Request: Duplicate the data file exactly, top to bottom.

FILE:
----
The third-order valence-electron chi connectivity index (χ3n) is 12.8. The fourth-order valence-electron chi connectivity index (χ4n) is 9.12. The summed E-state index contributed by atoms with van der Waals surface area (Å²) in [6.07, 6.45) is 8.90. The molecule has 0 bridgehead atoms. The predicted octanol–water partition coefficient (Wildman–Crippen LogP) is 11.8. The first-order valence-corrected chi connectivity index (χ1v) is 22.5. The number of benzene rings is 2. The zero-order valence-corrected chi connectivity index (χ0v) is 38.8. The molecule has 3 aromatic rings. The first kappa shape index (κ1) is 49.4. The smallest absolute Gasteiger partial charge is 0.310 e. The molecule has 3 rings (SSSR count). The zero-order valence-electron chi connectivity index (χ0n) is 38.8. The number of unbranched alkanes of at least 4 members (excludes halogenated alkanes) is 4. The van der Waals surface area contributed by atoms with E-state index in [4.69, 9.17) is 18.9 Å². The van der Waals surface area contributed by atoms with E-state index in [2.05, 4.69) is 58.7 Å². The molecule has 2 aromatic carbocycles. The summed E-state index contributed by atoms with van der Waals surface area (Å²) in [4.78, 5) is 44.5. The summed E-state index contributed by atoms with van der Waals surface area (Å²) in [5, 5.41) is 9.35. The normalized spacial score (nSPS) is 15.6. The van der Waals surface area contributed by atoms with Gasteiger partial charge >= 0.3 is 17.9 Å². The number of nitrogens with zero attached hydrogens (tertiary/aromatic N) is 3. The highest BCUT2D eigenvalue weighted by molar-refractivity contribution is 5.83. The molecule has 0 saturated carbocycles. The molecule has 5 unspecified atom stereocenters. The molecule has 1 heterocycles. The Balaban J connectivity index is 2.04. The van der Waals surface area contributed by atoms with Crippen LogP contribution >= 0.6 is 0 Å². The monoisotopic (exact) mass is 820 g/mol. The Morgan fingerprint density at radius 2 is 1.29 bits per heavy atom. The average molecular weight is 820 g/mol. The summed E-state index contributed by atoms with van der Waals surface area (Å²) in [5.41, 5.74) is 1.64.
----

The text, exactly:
The third-order valence-electron chi connectivity index (χ3n) is 12.8. The fourth-order valence-electron chi connectivity index (χ4n) is 9.12. The summed E-state index contributed by atoms with van der Waals surface area (Å²) in [6.07, 6.45) is 8.90. The molecule has 0 bridgehead atoms. The predicted octanol–water partition coefficient (Wildman–Crippen LogP) is 11.8. The first-order valence-corrected chi connectivity index (χ1v) is 22.5. The number of benzene rings is 2. The zero-order valence-corrected chi connectivity index (χ0v) is 38.8. The molecule has 3 aromatic rings. The first kappa shape index (κ1) is 49.4. The smallest absolute Gasteiger partial charge is 0.310 e. The molecule has 3 rings (SSSR count). The zero-order valence-electron chi connectivity index (χ0n) is 38.8. The number of unbranched alkanes of at least 4 members (excludes halogenated alkanes) is 4. The van der Waals surface area contributed by atoms with E-state index in [4.69, 9.17) is 18.9 Å². The van der Waals surface area contributed by atoms with E-state index in [2.05, 4.69) is 58.7 Å². The molecule has 2 aromatic carbocycles. The summed E-state index contributed by atoms with van der Waals surface area (Å²) in [4.78, 5) is 44.5. The summed E-state index contributed by atoms with van der Waals surface area (Å²) in [5, 5.41) is 9.35. The normalized spacial score (nSPS) is 15.6. The van der Waals surface area contributed by atoms with Gasteiger partial charge >= 0.3 is 17.9 Å². The number of nitrogens with zero attached hydrogens (tertiary/aromatic N) is 3. The highest BCUT2D eigenvalue weighted by molar-refractivity contribution is 5.83. The molecule has 0 saturated carbocycles. The molecule has 5 unspecified atom stereocenters. The molecule has 1 heterocycles. The Balaban J connectivity index is 2.04. The van der Waals surface area contributed by atoms with Crippen LogP contribution >= 0.6 is 0 Å². The monoisotopic (exact) mass is 820 g/mol. The Morgan fingerprint density at radius 2 is 1.29 bits per heavy atom. The average molecular weight is 820 g/mol. The summed E-state index contributed by atoms with van der Waals surface area (Å²) in [5.41, 5.74) is 1.64.